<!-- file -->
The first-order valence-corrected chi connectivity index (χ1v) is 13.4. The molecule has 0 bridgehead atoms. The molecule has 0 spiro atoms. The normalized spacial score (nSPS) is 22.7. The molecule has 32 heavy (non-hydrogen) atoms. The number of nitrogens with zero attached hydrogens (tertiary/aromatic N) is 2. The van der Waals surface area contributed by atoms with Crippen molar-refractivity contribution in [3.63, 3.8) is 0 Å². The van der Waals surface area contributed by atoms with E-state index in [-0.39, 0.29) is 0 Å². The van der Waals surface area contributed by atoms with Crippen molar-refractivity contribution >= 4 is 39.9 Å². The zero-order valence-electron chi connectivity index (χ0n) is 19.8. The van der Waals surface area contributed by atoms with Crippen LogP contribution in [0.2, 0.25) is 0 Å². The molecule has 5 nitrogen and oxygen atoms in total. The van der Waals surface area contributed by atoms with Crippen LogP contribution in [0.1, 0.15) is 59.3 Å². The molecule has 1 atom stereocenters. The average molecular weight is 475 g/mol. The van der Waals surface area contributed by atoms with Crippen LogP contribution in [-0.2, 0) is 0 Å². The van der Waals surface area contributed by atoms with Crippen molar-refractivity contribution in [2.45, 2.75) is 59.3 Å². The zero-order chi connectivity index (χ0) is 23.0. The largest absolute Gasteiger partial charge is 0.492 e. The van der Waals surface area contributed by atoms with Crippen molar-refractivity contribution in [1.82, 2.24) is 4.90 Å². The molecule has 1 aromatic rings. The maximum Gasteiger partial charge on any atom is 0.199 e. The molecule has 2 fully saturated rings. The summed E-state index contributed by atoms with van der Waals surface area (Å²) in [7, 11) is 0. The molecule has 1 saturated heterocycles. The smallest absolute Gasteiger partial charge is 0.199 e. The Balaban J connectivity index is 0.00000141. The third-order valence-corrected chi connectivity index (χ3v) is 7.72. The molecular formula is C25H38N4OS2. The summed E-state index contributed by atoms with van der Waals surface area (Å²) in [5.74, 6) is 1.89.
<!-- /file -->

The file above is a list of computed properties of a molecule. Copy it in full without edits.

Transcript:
The first-order valence-corrected chi connectivity index (χ1v) is 13.4. The molecule has 0 bridgehead atoms. The molecule has 0 spiro atoms. The normalized spacial score (nSPS) is 22.7. The molecule has 32 heavy (non-hydrogen) atoms. The number of nitrogens with zero attached hydrogens (tertiary/aromatic N) is 2. The van der Waals surface area contributed by atoms with Crippen molar-refractivity contribution in [3.63, 3.8) is 0 Å². The van der Waals surface area contributed by atoms with E-state index in [-0.39, 0.29) is 0 Å². The van der Waals surface area contributed by atoms with Crippen molar-refractivity contribution >= 4 is 39.9 Å². The zero-order valence-electron chi connectivity index (χ0n) is 19.8. The van der Waals surface area contributed by atoms with Crippen LogP contribution in [0.2, 0.25) is 0 Å². The molecule has 5 nitrogen and oxygen atoms in total. The van der Waals surface area contributed by atoms with Crippen LogP contribution in [0.1, 0.15) is 59.3 Å². The molecule has 1 atom stereocenters. The average molecular weight is 475 g/mol. The van der Waals surface area contributed by atoms with Crippen LogP contribution in [-0.2, 0) is 0 Å². The van der Waals surface area contributed by atoms with Crippen molar-refractivity contribution in [2.45, 2.75) is 59.3 Å². The zero-order chi connectivity index (χ0) is 23.0. The largest absolute Gasteiger partial charge is 0.492 e. The van der Waals surface area contributed by atoms with Crippen molar-refractivity contribution in [1.82, 2.24) is 4.90 Å². The molecule has 1 aromatic rings. The maximum Gasteiger partial charge on any atom is 0.199 e. The molecule has 2 fully saturated rings. The summed E-state index contributed by atoms with van der Waals surface area (Å²) in [7, 11) is 0. The molecule has 1 saturated heterocycles. The smallest absolute Gasteiger partial charge is 0.199 e. The Balaban J connectivity index is 0.00000141. The third-order valence-corrected chi connectivity index (χ3v) is 7.72. The molecular formula is C25H38N4OS2. The summed E-state index contributed by atoms with van der Waals surface area (Å²) in [5.74, 6) is 1.89.